Worries about Venezuela filling-in for Russian oil
By Austin Ramzy
President Nicolás Maduro of Venezuela signaled on Monday a willingness to increase his country’s oil production if Russian supplies are shut out of the international market, as he described a meeting with U.S. officials over the weekend as “respectful, cordial, very diplomatic.”
Venezuela, a Russian ally whose oil industry is under American sanctions, has emerged as a possible replacement for some of the crude supplies that could be banned as the United States increases its effort to punish the Russian economy. U.S. officials are reportedly looking at easing the sanctions to allow Venezuelan oil back onto global markets and address rapidly rising crude prices.
But such efforts face a host of obstacles. Some members of Congress have been sharply critical of any effort to rekindle ties with Venezuela, saying that efforts to isolate President Vladimir V. Putin of Russia should not boost other authoritarian leaders.
“The White House offered to abandon those seeking freedom from Venezuela in exchange for an insignificant amount of oil,” Sen. Marco Rubio, R-Fla., said in a tweet.
Sen. Robert Menendez of New Jersey, a Democrat, said in a statement that resuming oil trade with Venezuela “risks perpetuating a humanitarian crisis that has destabilized Latin America and the Caribbean for an entire generation.” He called Maduro “a cancer to our hemisphere and we should not breathe new life into his reign of torture and murder.”
The United States has accused Maduro of electoral fraud, and the Trump administration attempted to oust him while recognizing the opposition leader, Juan Guaidó, as the country’s president in 2019. The United States imposed sanctions on Venezuelan oil to starve Maduro’s government of cash.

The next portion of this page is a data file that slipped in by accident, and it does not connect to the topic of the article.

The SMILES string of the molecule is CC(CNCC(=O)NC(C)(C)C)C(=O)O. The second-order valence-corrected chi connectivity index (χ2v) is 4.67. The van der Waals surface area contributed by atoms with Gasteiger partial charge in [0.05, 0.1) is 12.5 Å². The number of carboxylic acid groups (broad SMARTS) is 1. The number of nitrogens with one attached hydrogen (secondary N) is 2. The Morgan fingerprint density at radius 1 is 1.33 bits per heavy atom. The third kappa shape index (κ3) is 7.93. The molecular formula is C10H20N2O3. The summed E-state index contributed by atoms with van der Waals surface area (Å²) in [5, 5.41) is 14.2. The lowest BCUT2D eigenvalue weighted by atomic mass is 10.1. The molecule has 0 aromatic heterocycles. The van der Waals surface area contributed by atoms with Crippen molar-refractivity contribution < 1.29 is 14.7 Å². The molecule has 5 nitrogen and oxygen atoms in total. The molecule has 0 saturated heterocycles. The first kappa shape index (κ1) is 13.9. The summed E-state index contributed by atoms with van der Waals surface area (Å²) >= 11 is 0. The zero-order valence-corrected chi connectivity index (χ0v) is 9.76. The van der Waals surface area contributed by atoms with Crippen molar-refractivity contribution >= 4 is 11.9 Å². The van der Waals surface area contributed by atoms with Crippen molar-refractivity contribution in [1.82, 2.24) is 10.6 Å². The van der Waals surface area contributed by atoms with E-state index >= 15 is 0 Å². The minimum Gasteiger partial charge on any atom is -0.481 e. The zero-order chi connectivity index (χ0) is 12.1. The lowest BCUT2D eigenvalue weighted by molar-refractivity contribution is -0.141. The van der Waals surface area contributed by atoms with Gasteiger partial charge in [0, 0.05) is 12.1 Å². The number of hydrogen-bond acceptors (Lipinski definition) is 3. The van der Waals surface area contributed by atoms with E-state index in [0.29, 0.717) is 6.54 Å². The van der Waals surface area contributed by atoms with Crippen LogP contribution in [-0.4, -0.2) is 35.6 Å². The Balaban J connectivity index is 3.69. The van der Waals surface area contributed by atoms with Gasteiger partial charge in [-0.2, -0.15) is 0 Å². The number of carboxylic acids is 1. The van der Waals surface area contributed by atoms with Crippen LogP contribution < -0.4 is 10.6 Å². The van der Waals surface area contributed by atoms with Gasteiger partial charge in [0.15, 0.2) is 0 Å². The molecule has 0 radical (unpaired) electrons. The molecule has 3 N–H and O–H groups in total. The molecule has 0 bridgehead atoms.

Aside from the political whiplash of resuming oil trade with Venezuela to confront what the United States sees as a more immediate challenge in Russia, there are practical problems to ramping up production as well. Venezuelan oil fields have long suffered from mismanagement, and some industry analysts say it could be slow to increase supply.
“When you’ve had a prolonged period of underinvestment, you can’t just flip a switch and bring it back overnight,” said Saul Kavonic, an energy industry analyst for Credit Suisse.
The potential cut to global supply from sanctions on Russia would also require looking far beyond Venezuela to make up the shortfall, he added.
“Literally all options are going to have to be on the table in terms of sources of alternative supply,” Kavonic said. “No one source — whether that’s Saudi Arabia, Venezuela, Iran, the U.S. — is going to be able in itself to come anywhere close to replacing the totality of Russian supply if all Russian exports were to be subject to sanctions.”